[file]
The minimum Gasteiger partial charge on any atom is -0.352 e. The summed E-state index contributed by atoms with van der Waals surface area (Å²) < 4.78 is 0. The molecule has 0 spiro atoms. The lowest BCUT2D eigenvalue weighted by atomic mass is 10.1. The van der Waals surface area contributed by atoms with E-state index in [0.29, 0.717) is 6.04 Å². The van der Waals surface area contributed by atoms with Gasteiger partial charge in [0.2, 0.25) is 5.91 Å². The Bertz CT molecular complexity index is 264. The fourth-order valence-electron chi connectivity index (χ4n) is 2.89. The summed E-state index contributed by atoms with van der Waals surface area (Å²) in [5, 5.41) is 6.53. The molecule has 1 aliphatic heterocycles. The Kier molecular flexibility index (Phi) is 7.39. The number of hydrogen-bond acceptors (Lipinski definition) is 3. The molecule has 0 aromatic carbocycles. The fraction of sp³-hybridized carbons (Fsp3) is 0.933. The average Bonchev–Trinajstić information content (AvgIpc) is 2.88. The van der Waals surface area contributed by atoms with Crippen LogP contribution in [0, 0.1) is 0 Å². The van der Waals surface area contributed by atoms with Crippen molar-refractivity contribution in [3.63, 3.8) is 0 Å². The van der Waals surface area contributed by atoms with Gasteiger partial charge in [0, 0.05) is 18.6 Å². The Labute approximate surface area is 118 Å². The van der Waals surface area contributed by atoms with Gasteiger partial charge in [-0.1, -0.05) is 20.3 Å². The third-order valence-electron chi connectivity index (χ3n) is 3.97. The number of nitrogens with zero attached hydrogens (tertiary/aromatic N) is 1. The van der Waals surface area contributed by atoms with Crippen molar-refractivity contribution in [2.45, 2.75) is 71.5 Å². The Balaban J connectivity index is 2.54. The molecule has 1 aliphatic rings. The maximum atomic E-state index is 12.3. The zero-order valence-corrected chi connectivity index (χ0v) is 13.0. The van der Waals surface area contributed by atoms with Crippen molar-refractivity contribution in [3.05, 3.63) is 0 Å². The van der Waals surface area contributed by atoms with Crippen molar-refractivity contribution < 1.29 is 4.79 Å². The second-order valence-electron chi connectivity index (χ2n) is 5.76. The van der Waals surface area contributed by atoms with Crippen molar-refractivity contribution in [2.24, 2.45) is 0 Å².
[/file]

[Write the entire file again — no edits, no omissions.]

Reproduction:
The minimum Gasteiger partial charge on any atom is -0.352 e. The summed E-state index contributed by atoms with van der Waals surface area (Å²) < 4.78 is 0. The molecule has 0 spiro atoms. The lowest BCUT2D eigenvalue weighted by atomic mass is 10.1. The van der Waals surface area contributed by atoms with E-state index in [0.29, 0.717) is 6.04 Å². The van der Waals surface area contributed by atoms with Gasteiger partial charge in [0.2, 0.25) is 5.91 Å². The Bertz CT molecular complexity index is 264. The fourth-order valence-electron chi connectivity index (χ4n) is 2.89. The summed E-state index contributed by atoms with van der Waals surface area (Å²) in [5, 5.41) is 6.53. The molecule has 1 aliphatic heterocycles. The Kier molecular flexibility index (Phi) is 7.39. The number of hydrogen-bond acceptors (Lipinski definition) is 3. The molecule has 0 aromatic carbocycles. The fraction of sp³-hybridized carbons (Fsp3) is 0.933. The average Bonchev–Trinajstić information content (AvgIpc) is 2.88. The van der Waals surface area contributed by atoms with Crippen LogP contribution in [0, 0.1) is 0 Å². The van der Waals surface area contributed by atoms with Crippen molar-refractivity contribution in [3.63, 3.8) is 0 Å². The van der Waals surface area contributed by atoms with Gasteiger partial charge in [0, 0.05) is 18.6 Å². The Labute approximate surface area is 118 Å². The van der Waals surface area contributed by atoms with Gasteiger partial charge in [-0.1, -0.05) is 20.3 Å². The third-order valence-electron chi connectivity index (χ3n) is 3.97. The number of nitrogens with zero attached hydrogens (tertiary/aromatic N) is 1. The van der Waals surface area contributed by atoms with Crippen molar-refractivity contribution in [2.45, 2.75) is 71.5 Å². The Balaban J connectivity index is 2.54. The molecule has 1 aliphatic rings. The maximum atomic E-state index is 12.3. The zero-order valence-corrected chi connectivity index (χ0v) is 13.0. The van der Waals surface area contributed by atoms with Crippen molar-refractivity contribution in [3.05, 3.63) is 0 Å². The van der Waals surface area contributed by atoms with Crippen molar-refractivity contribution < 1.29 is 4.79 Å². The second-order valence-electron chi connectivity index (χ2n) is 5.76. The van der Waals surface area contributed by atoms with Crippen molar-refractivity contribution in [2.24, 2.45) is 0 Å².